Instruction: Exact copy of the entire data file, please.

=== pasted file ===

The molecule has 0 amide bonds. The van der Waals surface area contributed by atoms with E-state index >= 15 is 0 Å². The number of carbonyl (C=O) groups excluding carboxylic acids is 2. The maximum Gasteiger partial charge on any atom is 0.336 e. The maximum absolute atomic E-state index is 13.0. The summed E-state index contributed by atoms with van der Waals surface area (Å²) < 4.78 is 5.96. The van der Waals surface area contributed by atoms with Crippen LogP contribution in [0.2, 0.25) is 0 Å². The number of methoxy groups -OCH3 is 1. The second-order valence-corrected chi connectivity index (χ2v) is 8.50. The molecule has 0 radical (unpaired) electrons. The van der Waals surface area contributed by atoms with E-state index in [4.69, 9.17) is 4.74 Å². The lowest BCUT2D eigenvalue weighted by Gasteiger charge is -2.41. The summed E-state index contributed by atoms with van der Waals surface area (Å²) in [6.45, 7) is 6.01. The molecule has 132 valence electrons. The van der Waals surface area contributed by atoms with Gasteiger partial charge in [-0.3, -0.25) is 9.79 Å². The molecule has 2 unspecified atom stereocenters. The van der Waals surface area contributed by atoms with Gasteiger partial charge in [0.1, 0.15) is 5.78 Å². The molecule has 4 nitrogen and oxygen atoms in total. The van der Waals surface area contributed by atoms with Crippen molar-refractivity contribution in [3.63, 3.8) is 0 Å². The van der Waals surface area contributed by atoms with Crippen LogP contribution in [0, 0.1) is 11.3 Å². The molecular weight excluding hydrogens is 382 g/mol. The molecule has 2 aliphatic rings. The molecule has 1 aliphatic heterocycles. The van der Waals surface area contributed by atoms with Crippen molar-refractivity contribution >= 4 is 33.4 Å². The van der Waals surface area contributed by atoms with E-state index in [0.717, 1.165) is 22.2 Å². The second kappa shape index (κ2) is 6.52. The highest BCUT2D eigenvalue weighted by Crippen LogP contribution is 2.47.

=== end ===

The molecule has 0 amide bonds. The van der Waals surface area contributed by atoms with E-state index >= 15 is 0 Å². The number of carbonyl (C=O) groups excluding carboxylic acids is 2. The maximum Gasteiger partial charge on any atom is 0.336 e. The maximum absolute atomic E-state index is 13.0. The summed E-state index contributed by atoms with van der Waals surface area (Å²) < 4.78 is 5.96. The van der Waals surface area contributed by atoms with Crippen LogP contribution in [0.2, 0.25) is 0 Å². The number of methoxy groups -OCH3 is 1. The second-order valence-corrected chi connectivity index (χ2v) is 8.50. The molecule has 0 radical (unpaired) electrons. The van der Waals surface area contributed by atoms with E-state index in [4.69, 9.17) is 4.74 Å². The lowest BCUT2D eigenvalue weighted by Gasteiger charge is -2.41. The summed E-state index contributed by atoms with van der Waals surface area (Å²) in [6.45, 7) is 6.01. The molecule has 132 valence electrons. The van der Waals surface area contributed by atoms with Gasteiger partial charge in [-0.3, -0.25) is 9.79 Å². The molecule has 2 unspecified atom stereocenters. The van der Waals surface area contributed by atoms with Gasteiger partial charge in [0.1, 0.15) is 5.78 Å². The molecule has 4 nitrogen and oxygen atoms in total. The van der Waals surface area contributed by atoms with Crippen molar-refractivity contribution in [3.63, 3.8) is 0 Å². The van der Waals surface area contributed by atoms with Crippen LogP contribution in [0, 0.1) is 11.3 Å². The molecular weight excluding hydrogens is 382 g/mol. The molecule has 2 aliphatic rings. The molecule has 1 aliphatic heterocycles. The van der Waals surface area contributed by atoms with Crippen molar-refractivity contribution >= 4 is 33.4 Å². The van der Waals surface area contributed by atoms with E-state index in [0.717, 1.165) is 22.2 Å². The second kappa shape index (κ2) is 6.52. The highest BCUT2D eigenvalue weighted by Crippen LogP contribution is 2.47.